When You Don’t End Up Where You Set Out to Go
“Do you want to go to the reservoir with us tomorrow?” a cute Dominican friend asks me, as I struggle to keep up with her rapid Spanish.
“¡Claro que si!” I reply.
“Great! Can you drive?”
Shoot. I don’t own a car. When I need to, I borrow my roommate’s CRV, but he left on his motorcycle a few hours earlier to go camping. He won’t have cell service and won’t be back for two days.
“¡Si!” I reply simply. My Spanish is not very good yet. I can’t easily explain that I’ll have to borrow my roommate’s car without asking. But she’s cute; better to ask forgiveness than permission, right?
I show up early in the morning at the same time as a few more of her friends who are joining us in a four wheeler and a dune buggy. A few cousins, aunts, and a small child fill up the CRV. I can’t follow the rapid-fire Spanish conversation, but I catch “Vamos!” Let’s go!
We start off on the 45 minute drive through bumpy mountain roads. I’m trying to keep up with the two vehicles in front. How do Dominicans drive so fast on these roads?
We’re headed up the side of a mountain half way to the reservoir, when all of the sudden, the rattle of the CRV’s questionable suspension becomes a much more violent vibration and the car slides off to the side of the road and comes to a halt.
I get out and take a look. Both front wheels are pointed inward. We’re not going anywhere. I learned the word for “tow truck” the day before.
“Does anyone know a grúa we can call?”
It’s Sunday. All of the shops are closed. We’re going to be here for awhile.
I sit down on the side of the road and start to feel bad about borrowing my roommates car without asking. I feel bad that everyone was excited to go to the reservoir and now we’re stuck on the side of a hot, dusty, country road for the rest of the day. I’m about to get ticked at the whole situation.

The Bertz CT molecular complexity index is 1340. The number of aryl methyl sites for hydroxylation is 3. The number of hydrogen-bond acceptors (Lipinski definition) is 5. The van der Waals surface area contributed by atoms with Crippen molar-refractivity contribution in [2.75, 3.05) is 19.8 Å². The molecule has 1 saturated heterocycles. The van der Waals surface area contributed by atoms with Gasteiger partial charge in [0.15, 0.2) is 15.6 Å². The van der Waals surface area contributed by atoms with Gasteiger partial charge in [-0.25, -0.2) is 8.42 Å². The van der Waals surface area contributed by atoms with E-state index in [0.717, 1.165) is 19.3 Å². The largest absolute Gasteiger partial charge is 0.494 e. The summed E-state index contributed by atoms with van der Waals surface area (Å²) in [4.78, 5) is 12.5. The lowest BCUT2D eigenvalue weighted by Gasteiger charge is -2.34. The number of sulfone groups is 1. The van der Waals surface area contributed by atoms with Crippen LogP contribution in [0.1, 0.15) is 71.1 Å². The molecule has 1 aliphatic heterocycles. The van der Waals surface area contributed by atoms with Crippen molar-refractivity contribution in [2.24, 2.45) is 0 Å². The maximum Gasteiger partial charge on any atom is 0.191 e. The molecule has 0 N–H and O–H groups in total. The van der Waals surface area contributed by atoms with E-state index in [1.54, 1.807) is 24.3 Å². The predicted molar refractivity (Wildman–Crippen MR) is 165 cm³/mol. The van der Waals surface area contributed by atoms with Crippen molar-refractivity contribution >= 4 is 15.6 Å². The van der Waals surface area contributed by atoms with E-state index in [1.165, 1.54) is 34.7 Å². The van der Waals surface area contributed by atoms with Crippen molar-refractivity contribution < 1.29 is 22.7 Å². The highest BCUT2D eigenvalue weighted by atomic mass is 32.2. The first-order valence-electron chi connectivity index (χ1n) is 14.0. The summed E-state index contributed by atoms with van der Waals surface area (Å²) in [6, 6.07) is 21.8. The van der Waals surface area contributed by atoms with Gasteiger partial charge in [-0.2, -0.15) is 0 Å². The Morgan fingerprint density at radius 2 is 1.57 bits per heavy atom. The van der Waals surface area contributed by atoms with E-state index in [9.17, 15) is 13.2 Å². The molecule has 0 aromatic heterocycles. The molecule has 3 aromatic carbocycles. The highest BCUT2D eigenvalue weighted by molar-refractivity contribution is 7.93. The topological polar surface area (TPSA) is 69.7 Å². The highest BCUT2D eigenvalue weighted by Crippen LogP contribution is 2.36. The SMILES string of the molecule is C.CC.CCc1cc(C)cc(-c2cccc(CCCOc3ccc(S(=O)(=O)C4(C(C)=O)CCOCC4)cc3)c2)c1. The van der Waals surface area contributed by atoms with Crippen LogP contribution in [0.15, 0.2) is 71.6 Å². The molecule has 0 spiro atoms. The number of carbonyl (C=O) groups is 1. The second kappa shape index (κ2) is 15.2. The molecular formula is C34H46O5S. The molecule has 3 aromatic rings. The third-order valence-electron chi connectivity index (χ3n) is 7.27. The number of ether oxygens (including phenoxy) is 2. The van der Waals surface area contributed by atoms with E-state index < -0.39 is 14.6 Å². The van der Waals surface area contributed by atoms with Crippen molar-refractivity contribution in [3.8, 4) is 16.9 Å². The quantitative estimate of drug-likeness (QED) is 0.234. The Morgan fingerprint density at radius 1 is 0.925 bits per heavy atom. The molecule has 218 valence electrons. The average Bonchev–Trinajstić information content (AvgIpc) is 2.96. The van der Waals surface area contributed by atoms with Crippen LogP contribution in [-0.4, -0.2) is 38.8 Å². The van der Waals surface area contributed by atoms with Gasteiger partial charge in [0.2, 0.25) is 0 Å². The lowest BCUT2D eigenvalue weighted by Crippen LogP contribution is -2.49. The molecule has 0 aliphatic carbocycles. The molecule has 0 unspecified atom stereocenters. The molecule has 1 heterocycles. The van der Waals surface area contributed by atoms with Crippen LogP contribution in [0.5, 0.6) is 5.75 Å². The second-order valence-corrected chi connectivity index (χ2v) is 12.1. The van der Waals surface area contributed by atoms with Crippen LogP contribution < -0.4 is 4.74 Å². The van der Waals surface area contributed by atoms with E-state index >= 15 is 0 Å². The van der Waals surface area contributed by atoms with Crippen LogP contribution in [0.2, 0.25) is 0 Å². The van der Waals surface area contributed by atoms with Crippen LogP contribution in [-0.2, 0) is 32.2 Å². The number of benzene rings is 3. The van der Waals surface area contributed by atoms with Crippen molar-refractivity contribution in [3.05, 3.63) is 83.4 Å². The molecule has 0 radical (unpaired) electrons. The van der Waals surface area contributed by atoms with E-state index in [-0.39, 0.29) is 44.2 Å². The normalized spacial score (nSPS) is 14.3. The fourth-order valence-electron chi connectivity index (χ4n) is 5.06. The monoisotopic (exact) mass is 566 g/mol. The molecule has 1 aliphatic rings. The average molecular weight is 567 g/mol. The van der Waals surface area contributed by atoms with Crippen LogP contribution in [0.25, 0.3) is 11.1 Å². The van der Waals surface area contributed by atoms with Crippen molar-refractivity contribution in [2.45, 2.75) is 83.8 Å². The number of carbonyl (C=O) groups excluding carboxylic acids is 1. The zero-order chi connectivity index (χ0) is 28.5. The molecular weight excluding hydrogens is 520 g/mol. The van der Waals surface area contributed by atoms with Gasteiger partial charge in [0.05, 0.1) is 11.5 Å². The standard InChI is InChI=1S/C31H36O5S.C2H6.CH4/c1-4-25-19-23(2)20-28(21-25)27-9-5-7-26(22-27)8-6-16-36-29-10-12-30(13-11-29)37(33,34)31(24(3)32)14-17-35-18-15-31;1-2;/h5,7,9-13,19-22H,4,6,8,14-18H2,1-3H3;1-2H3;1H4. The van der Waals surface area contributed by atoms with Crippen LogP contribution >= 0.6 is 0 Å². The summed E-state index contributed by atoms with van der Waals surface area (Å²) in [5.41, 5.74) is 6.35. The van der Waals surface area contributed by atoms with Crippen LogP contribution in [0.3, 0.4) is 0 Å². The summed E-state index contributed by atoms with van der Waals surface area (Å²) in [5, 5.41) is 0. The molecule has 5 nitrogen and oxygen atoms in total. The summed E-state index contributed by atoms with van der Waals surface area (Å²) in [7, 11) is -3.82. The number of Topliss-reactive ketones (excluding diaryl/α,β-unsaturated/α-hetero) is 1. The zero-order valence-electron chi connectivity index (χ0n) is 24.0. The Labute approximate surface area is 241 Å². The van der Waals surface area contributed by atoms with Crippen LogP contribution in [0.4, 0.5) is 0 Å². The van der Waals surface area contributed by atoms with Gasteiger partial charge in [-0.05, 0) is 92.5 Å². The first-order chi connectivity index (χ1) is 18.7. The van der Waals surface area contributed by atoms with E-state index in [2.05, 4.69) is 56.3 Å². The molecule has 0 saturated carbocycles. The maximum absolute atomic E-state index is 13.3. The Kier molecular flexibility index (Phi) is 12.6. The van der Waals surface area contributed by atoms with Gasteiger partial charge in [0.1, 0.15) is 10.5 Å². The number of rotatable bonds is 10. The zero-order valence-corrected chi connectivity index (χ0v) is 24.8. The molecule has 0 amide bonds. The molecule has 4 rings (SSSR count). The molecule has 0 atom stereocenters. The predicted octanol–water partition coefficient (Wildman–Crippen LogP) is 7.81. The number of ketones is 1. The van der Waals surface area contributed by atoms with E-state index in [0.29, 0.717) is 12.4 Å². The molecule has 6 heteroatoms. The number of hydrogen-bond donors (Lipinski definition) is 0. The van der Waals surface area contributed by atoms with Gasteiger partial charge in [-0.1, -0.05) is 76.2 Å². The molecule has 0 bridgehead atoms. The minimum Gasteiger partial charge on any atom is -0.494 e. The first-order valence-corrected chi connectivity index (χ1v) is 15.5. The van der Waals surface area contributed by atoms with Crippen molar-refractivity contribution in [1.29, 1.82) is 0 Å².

“You want some cookies?” I hear, as I start forming apologies in my head. I look up to see a six year old grinning and waving cookies at me while everyone else is sitting in the shade by the side of the road, getting drinks out of the cooler, enjoying the day as if nothing happened. No apologies necessary.
The cow pasture we’re next to isn’t the exciting destination I had in mind. But my Dominican friends didn’t even seem to notice. They realized something that I didn’t at first;
The destination isn’t the point. The point is the journey you’re on, and the people you’re with.
Eventually, several hours later, a tow truck came, and I was able to get the CRV fixed before returning it to my roommate, but lesson learned;
Life is chaotic. You don’t always end up where you had set out to go. Stop and look who is beside you on the road or you might miss the point.
And don’t borrow your roommate’s car without asking.